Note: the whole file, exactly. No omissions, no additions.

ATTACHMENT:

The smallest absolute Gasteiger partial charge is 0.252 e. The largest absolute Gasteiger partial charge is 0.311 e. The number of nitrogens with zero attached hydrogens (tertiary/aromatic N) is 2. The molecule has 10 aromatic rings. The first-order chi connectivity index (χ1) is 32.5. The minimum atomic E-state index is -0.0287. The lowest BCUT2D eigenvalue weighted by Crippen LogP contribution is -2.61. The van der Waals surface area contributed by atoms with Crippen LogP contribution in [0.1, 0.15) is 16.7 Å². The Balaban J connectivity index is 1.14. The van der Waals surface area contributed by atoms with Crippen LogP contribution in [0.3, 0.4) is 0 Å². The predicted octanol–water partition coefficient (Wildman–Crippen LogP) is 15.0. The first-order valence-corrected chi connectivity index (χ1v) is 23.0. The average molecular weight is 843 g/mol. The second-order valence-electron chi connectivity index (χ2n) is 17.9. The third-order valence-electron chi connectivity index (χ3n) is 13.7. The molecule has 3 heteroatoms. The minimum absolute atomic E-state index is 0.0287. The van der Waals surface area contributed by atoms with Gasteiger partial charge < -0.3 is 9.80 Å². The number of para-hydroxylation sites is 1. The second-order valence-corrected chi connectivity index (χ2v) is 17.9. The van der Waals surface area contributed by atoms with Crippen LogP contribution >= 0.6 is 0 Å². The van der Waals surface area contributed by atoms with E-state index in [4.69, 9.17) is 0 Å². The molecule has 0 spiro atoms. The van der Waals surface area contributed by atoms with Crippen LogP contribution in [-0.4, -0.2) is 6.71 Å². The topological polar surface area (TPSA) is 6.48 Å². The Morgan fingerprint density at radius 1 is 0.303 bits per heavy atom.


The smallest absolute Gasteiger partial charge is 0.252 e. The largest absolute Gasteiger partial charge is 0.311 e. The number of nitrogens with zero attached hydrogens (tertiary/aromatic N) is 2. The molecule has 10 aromatic rings. The first-order chi connectivity index (χ1) is 32.5. The minimum atomic E-state index is -0.0287. The lowest BCUT2D eigenvalue weighted by Crippen LogP contribution is -2.61. The van der Waals surface area contributed by atoms with Crippen LogP contribution in [0.1, 0.15) is 16.7 Å². The Balaban J connectivity index is 1.14. The van der Waals surface area contributed by atoms with Crippen LogP contribution in [0.3, 0.4) is 0 Å². The predicted octanol–water partition coefficient (Wildman–Crippen LogP) is 15.0. The first-order valence-corrected chi connectivity index (χ1v) is 23.0. The average molecular weight is 843 g/mol. The second-order valence-electron chi connectivity index (χ2n) is 17.9. The third-order valence-electron chi connectivity index (χ3n) is 13.7. The molecule has 3 heteroatoms. The minimum absolute atomic E-state index is 0.0287. The van der Waals surface area contributed by atoms with Gasteiger partial charge < -0.3 is 9.80 Å². The number of para-hydroxylation sites is 1. The second-order valence-corrected chi connectivity index (χ2v) is 17.9. The van der Waals surface area contributed by atoms with Crippen LogP contribution >= 0.6 is 0 Å². The van der Waals surface area contributed by atoms with E-state index in [4.69, 9.17) is 0 Å². The molecule has 0 spiro atoms. The van der Waals surface area contributed by atoms with Crippen LogP contribution in [-0.4, -0.2) is 6.71 Å². The topological polar surface area (TPSA) is 6.48 Å². The Morgan fingerprint density at radius 1 is 0.303 bits per heavy atom.